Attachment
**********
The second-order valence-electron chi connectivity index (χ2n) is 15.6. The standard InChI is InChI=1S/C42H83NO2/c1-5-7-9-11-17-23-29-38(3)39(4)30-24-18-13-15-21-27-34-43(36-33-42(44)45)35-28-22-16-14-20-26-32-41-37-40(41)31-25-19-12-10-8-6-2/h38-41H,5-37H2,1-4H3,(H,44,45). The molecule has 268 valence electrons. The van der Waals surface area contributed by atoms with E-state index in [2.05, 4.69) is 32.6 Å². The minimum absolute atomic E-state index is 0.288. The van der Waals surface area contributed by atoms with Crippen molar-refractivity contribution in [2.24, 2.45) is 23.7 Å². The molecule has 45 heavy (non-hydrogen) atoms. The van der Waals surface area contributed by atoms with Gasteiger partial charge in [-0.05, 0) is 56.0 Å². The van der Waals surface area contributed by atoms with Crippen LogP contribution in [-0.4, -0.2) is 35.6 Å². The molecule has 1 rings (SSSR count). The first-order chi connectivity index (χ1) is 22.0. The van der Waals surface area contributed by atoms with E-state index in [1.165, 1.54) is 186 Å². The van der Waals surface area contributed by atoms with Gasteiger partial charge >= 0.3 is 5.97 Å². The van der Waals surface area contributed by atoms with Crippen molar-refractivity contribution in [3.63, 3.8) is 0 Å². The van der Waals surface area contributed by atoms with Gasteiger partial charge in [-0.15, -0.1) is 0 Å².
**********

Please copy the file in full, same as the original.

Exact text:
The second-order valence-electron chi connectivity index (χ2n) is 15.6. The standard InChI is InChI=1S/C42H83NO2/c1-5-7-9-11-17-23-29-38(3)39(4)30-24-18-13-15-21-27-34-43(36-33-42(44)45)35-28-22-16-14-20-26-32-41-37-40(41)31-25-19-12-10-8-6-2/h38-41H,5-37H2,1-4H3,(H,44,45). The molecule has 268 valence electrons. The van der Waals surface area contributed by atoms with E-state index in [2.05, 4.69) is 32.6 Å². The minimum absolute atomic E-state index is 0.288. The van der Waals surface area contributed by atoms with Crippen molar-refractivity contribution in [2.24, 2.45) is 23.7 Å². The molecule has 45 heavy (non-hydrogen) atoms. The van der Waals surface area contributed by atoms with Gasteiger partial charge in [-0.05, 0) is 56.0 Å². The van der Waals surface area contributed by atoms with Crippen LogP contribution in [-0.4, -0.2) is 35.6 Å². The molecule has 1 rings (SSSR count). The first-order chi connectivity index (χ1) is 22.0. The van der Waals surface area contributed by atoms with E-state index in [1.165, 1.54) is 186 Å². The van der Waals surface area contributed by atoms with Gasteiger partial charge >= 0.3 is 5.97 Å². The van der Waals surface area contributed by atoms with Crippen molar-refractivity contribution in [3.63, 3.8) is 0 Å². The van der Waals surface area contributed by atoms with Gasteiger partial charge in [-0.15, -0.1) is 0 Å².